Wednesday, July 9, 2014

Nice Night at LCCC – New Member – New 960 Game Analyses

The first chess played at La Buffelo de Viva Wings a la Paris!
It was 960 Tournament Make-up night, but no games had to be played. So, we had a Ladder Tournament game played – won by Paul M. We also had some casual games played – both speed chess and regular casual.

A group lesson was given to some of our members. The main focus of the lesson was “square control”. How to win by limiting your opponent move options and realizing what squares you control and figuring out which ones you need to control. The lesson was well received.

Here is a 960 game from last year, with a little background. It was a win by Jason Morris – on his way to the 2013 LCCC 960 Tournament win. This is a mid-tournament game Jason had against a much lower rated opponent. But Jason has a few things working against him.

One thing it is a 960 tournament. So Jason’s much stronger opening book memory is no help. Second, the time limit was only 30 minutes per player. The lack of quality think time with a completely random position also leveled the playing field. Maybe a little over confidence could have been a factor.

Having said all that, Jason’s opponent played a real first class game up until the time pressure got to him also. Here is the game with the back rank pieces placed left to right as so:  QRNBBKRN
1. Ng3    c6
2. d4    d5
3. Nd3    Bc7
4. Nf5    Nd6
5. g4     Ng6
6. Ng3   Bd7
7. f3    Re8
8. b3    Qc8
9. Ne5    Nf4
10. Bd2    Nh3
11. Rg2   f6
12. Nxd7   Qxd7

White is simply trading a knight for a bishop with the hopes of opening the position soon. Bishops are better in open positions. But Black will strive to keep the position closed for two reasons; his knights will fair better than White’s bishops and who wants open lines against a better player?

13. c3    Nf7
14. Bc2   g6
15. Re1    e5
16. Qc1    Nhg5
17. h4    Ne6
18. e3    Re7
19. f4    e4
20. g5    f5
21. c4    b6
22. Bd1   Ng7
Black stays with the plan of keeping the position closed and not make waves. The computer says White has a slight lead, but the game is basically even.

23. Bb4+   Bd6
24. Bxd6   Nxd6
25. Be2    Kf7
26. h5    Re6
27. Kf2    Ke7?
The first slip by Black. He pulls off the g-pawn. Ree8 was best to help his fellow rook. (+1.5)

28. Rh1    Qd8?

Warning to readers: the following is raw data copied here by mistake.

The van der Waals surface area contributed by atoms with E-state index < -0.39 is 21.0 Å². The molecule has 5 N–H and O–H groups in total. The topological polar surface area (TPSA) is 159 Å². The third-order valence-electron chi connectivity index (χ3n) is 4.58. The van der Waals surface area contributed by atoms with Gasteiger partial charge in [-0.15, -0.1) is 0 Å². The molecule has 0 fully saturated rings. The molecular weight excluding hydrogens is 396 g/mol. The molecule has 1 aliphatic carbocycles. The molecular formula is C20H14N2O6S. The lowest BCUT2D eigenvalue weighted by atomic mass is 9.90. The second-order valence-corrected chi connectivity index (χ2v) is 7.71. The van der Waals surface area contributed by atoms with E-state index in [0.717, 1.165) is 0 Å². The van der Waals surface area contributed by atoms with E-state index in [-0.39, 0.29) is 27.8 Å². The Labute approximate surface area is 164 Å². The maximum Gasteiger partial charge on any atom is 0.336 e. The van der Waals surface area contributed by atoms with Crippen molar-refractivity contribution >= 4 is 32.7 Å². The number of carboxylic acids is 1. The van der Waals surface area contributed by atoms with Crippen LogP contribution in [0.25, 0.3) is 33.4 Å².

More slippage by Black as Kd8 was better (+2.2), getting the King out of the way.

29. Qa3   Qb8
30. Rgh2   Kd7
31. hxg6   hxg6
32. Rh7   Nde8?
A little panic and time pressure is starting to affect Black. Kd8 is fine as 33. Rh8 can be met with Ree8. Now the advantage is (+4.1)

33. cxd5   cxd5
34. Bb5+  Kd8
35. Bxe8   Rexe8
36. R1h6    Re6?
37. Qa4??  ……
There is now time pressure for both sides. This is why you never give up or stop looking for chances to punch back. White had 37. Rxg7, Qxg7 38. Qf8+, Re8 39. Qxg7 and its over. Now it is still a struggle (+1.2).

37.  …..     Qc7
38. Ne2     Ke8
39. Rh1    Kb8?!
 Black still thinks he is losing and is in time pressure. Kb7 holds the fort.

40. Rc1    Qb7
41. b4    b5?
42. Qc2?! …..
White had Qb3, then Rc5 and then Nc3! Time trouble is a cruel master.

42. ……   Re7
43. Qc5    Resigns
A fine effort by both players!
PS: Thank you to all of our readers as we crossed the 25,000 hits line on the blog!

1 comment:

  1. Black is lost by force after 32. ..Nde8. I had this position in mind when I played 33. cxd5 and for some inexplicable reason I talked myself out of playing the intended 37. Rxg7. I remember quite clearly thinking 33. Rxg7 Rxg7 34.Qf8+ Nf8 (!) guarding the rook and blocking the check...only there is no such knight anymore! I do remember also being mortified after I played 37. Qa4 to realize that it was all a ghost. My hope was that black would repeat the position and give me a second try ;-) Fortunately, white still had a decisive advantage at that point.